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How To Maintain Your Workplace This Winter

As we're fully into autumn - some places have already experienced their first frost - winter is just around the corner. That means frost, snow (there's talk among the weather forecasters that we could see a white Christmas this year!), ice and rain, coupled with fewer daylight hours, can lead to plenty of slips and trips!

Keeping workplace paths and walkways safe, as well as goods entrances and warehouses with heavy traffic, is a must to ensure the safety of your staff and visitors. It's wise to be prepared for when the winter weather hits, so here's our advice on how to maintain your workplace this winter.

Frozen vehicle on a frosty morning

Assess the risks

Before you start buying up snow shovels and other cold weather equipment, take some time to assess your workplace for potential risks. Consider visibility around the building, the pathways, entrances and exits, any car parks, truck delivery areas and warehouse floors.

Be prepared for winter

Remember, what falls on the ground outside doesn’t always stay outside. People may enter with wet shoes, depositing water and making reception areas and other floors that are tiled or vinyl-covered particularly slippery. Vehicles can leave behind snow that was trapped in tyre treads around warehouse entrances and distribution areas.

The more you can assess the risks and identify potential hazards, the lower the likelihood of accidents happening.

Make sure visibility is good

With fewer daylight hours and darker days, visibility drops during the winter. On some days, heavy rainfall or thick fog can reduce visibility significantly.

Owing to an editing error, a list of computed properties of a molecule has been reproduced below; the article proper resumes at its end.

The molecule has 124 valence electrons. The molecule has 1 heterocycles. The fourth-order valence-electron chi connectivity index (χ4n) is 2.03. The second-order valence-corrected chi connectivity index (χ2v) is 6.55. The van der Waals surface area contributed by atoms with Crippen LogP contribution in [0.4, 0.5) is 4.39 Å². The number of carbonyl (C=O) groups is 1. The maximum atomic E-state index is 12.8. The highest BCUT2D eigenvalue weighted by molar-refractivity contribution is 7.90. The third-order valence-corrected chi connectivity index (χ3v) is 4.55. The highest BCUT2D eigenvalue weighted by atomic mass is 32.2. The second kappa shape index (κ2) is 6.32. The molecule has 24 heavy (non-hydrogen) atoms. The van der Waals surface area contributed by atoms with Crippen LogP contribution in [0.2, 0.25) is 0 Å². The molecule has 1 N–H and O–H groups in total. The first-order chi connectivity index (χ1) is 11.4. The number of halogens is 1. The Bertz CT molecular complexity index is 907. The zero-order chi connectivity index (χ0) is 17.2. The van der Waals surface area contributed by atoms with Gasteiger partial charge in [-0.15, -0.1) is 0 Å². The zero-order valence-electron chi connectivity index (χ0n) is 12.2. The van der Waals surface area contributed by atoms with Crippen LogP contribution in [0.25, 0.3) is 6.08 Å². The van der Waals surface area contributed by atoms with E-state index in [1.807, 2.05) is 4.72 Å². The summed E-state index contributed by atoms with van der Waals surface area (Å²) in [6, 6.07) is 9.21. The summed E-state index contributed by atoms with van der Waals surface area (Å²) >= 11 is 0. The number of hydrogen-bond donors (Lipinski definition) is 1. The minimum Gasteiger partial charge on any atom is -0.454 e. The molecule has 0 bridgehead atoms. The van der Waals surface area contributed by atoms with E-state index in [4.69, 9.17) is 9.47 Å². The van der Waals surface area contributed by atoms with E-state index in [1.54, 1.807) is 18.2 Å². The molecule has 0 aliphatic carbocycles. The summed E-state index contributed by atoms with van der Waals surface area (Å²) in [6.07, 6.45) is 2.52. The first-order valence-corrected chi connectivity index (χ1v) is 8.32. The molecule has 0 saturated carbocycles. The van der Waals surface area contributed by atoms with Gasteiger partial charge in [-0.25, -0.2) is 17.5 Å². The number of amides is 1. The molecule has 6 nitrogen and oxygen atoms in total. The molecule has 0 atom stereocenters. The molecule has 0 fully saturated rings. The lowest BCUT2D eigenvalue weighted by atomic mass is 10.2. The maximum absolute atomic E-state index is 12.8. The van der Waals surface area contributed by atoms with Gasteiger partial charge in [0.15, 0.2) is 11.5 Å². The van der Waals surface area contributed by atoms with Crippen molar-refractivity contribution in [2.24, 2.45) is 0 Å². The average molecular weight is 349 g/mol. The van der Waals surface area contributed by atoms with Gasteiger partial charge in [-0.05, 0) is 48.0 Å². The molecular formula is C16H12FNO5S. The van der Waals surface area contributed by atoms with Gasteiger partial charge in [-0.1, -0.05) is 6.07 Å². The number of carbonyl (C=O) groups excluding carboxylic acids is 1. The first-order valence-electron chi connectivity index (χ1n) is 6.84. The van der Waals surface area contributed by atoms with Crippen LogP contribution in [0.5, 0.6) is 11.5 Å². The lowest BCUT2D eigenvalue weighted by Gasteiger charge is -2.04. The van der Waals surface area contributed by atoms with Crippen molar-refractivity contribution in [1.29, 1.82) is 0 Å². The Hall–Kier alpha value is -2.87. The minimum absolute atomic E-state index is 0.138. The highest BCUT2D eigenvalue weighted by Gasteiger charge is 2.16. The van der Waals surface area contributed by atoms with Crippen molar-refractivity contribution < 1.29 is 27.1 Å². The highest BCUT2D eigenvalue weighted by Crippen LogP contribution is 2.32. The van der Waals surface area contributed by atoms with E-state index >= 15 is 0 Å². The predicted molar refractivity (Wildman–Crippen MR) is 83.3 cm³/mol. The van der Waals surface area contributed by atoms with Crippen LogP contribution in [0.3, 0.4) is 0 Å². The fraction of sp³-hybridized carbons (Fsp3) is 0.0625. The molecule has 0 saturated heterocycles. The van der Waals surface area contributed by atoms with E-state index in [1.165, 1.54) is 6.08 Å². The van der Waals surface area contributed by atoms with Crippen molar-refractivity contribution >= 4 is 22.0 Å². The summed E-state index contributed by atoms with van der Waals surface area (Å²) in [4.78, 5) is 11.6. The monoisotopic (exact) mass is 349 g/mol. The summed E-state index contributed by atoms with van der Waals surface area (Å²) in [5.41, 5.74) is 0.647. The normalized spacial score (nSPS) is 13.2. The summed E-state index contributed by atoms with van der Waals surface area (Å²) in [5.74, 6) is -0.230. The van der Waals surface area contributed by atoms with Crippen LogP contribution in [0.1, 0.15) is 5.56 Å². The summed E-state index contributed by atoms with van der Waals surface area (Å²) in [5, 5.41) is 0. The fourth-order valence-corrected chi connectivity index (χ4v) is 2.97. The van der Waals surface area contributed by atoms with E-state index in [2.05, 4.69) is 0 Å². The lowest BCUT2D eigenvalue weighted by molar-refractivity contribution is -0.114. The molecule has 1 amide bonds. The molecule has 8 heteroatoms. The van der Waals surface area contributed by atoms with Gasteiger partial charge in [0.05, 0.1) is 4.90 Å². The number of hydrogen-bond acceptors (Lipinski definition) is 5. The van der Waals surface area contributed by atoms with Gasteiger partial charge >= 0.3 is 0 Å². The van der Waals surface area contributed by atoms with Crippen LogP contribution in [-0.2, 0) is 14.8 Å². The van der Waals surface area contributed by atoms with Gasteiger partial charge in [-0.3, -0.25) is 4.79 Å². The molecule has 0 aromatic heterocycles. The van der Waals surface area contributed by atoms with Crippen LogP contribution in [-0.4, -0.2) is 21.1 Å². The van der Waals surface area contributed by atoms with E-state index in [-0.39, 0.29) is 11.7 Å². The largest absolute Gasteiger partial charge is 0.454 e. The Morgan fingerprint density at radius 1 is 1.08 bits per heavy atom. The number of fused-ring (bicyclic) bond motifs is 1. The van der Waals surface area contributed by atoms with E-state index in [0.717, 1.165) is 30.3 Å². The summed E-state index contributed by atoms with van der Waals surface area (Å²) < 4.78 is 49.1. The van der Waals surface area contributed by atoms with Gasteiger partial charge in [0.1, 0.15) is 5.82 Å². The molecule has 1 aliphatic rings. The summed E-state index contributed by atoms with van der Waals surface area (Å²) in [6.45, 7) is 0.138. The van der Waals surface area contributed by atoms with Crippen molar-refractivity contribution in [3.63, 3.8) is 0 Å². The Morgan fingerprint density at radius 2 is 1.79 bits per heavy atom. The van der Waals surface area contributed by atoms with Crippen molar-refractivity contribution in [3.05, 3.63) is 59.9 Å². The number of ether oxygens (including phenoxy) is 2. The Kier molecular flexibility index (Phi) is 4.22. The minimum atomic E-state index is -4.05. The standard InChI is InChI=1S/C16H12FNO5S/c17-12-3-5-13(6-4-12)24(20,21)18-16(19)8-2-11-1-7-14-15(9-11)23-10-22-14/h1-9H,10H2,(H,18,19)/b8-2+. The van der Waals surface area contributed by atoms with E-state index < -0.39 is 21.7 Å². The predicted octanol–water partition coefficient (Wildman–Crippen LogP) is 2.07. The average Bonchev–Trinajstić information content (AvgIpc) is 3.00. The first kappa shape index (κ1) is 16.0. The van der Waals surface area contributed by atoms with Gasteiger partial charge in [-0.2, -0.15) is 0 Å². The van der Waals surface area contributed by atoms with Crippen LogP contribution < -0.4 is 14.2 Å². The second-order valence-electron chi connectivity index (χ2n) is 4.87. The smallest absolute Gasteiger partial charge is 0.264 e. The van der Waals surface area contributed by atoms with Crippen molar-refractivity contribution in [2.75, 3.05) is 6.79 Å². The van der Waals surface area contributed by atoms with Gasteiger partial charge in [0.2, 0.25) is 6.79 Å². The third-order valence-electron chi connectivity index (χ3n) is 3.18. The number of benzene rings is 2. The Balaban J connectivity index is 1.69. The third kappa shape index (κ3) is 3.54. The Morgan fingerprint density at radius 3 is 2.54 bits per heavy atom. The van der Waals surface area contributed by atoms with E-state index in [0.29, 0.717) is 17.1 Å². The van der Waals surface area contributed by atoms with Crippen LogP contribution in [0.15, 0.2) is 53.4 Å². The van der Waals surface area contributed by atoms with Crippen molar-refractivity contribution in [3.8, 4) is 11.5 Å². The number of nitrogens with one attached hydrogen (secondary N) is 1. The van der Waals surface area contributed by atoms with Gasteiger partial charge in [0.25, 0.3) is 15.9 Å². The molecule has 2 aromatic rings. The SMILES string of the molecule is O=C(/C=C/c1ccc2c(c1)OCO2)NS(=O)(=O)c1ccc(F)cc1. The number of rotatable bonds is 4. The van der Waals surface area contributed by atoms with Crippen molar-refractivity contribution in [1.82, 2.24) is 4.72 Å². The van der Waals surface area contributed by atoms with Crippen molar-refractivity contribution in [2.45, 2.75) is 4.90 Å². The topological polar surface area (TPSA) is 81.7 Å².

If you have staff that wear high visibility workwear, make sure it is appropriate for the weather in winter, such as thicker high visibility jackets. Provide clothes that are waterproof and warm to protect them from the elements, particularly if they are working in areas that are prone to draughts, like warehouses. Don't forget to think about footwear too.

Slips and trips

Slips and trips in the workplace are a common cause of injuries. This is exacerbated during winter due to the cold, rain, ice, snow and even fallen leaves. This should be a major concern for business owners because if a workplace accident happens and you haven’t implemented the necessary safe working practices, you could be held accountable.

Snowy carpark

Let's look at the most common cold weather hazards you need to consider:

  • Autumn leaves on the ground - wet and decaying leaves are extremely slippery, particularly if they are left to build up. In addition, a layer of leaves on the ground could hide a problem underneath, such as a raised paving slab, uneven ground or a hole. Ensure any areas that accumulate with leaves are cleared away regularly using a leaf rake or leaf blower during the autumn months.